Many state courts made computers and remote technology available for use during the pandemic.
4 Things You Need to Know About Virtual Court Hearings
By Michael Hartman | March 23, 2022 | State Legislatures News | Print
The pandemic forced many courts to adapt their operations with innovative strategies including the use of virtual hearings.
But what does that mean for state courts, the people who use them and the legislatures that oversee them, given that virtual hearings might be here to stay?
One state recently tried to find out. The Texas Office of Court Administration and the National Center for State Courts released their findings in the report “The Use of Remote Hearings in Texas State Courts: The Impact on Judicial Workload.” The 12-month study looked at eight Texas court jurisdictions to determine the impact of remote hearings on the efficiency of judicial workload practices and to explore potential benefits, such as improved access.
The authors held a series of three focus groups with judges to gather their perspective on a range of issues. Several themes emerged:
- Remote hearings take about 34% longer. This largely results from technical issues, lack of parties’ preparation, fewer default judgments and increased participation.
- Participation increases. Because participants can connect from anywhere and find convenient times using online scheduling tools, court attendance rises.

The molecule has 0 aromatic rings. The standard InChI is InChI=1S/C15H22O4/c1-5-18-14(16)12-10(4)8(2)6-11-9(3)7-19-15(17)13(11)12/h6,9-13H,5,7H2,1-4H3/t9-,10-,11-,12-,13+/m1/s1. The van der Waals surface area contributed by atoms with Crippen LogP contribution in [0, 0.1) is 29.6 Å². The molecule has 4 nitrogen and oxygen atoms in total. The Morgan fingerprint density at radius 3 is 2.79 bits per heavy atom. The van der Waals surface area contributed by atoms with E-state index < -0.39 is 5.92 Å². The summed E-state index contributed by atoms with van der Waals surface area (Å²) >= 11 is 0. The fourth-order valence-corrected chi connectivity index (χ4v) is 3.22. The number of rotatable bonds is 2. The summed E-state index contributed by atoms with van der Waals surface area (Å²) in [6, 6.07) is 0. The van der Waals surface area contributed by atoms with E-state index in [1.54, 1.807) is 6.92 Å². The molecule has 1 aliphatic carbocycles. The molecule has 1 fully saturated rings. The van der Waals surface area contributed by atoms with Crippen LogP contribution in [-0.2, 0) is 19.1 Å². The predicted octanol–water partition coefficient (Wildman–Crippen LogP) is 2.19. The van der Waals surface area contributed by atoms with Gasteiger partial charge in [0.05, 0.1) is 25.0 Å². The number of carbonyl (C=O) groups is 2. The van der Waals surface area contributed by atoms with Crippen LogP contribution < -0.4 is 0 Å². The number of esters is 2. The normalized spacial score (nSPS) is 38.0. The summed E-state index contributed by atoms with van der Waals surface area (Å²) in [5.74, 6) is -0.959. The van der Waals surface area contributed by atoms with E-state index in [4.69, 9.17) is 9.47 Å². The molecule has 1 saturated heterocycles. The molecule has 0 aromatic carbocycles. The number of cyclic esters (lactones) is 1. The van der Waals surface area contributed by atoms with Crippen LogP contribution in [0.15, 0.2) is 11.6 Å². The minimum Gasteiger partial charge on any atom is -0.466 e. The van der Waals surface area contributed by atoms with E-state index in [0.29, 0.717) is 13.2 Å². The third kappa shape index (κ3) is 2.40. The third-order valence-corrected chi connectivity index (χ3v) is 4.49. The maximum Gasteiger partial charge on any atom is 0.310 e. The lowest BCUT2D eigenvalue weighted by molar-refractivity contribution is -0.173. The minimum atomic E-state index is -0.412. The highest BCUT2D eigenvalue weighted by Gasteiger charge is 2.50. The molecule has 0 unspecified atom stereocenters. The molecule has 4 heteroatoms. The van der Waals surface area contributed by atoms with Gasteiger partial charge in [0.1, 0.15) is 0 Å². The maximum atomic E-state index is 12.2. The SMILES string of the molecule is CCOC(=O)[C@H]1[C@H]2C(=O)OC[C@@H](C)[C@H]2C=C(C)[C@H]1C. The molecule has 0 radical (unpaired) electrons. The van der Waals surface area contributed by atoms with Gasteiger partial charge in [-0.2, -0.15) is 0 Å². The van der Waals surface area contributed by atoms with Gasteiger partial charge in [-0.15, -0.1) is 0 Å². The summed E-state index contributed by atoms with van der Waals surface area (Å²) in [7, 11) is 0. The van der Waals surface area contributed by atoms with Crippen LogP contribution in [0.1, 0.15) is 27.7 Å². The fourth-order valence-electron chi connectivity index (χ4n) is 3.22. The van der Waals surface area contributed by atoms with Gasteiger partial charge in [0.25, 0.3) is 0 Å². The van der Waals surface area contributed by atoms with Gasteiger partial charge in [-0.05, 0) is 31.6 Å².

- The type of hearing is more important than the type of case. Remote technology works best for hearings that are short in duration, limited in scope or affect people’s ability to get on with their lives. Examples include status, permanency, discovery or motions hearings; self-represented divorce dockets (especially when parties have completed agreements); non-evidentiary or non-witness cases; and many types of family law hearings.
- Challenges remain. Cases involving interpreters or people with uneven access to or education with technology are key areas for innovation: “technology bailiffs” are one potential solution.
With virtual hearings likely to be a long-term change, legislatures with oversight of the courts must stay abreast of ongoing innovations and how they might affect their constituents. Fourteen bills affecting “virtual” or “remote” hearings are currently being considered by lawmakers across the country. Procedures for requesting virtual hearings and the use of virtual hearings in criminal cases are two of the issues addressed in recent measures.
Reach out to NCSL at any time for more information on how courts are implementing remote and virtual hearings.
Michael Hartman is a policy associate in NCSL’s Criminal Justice Program.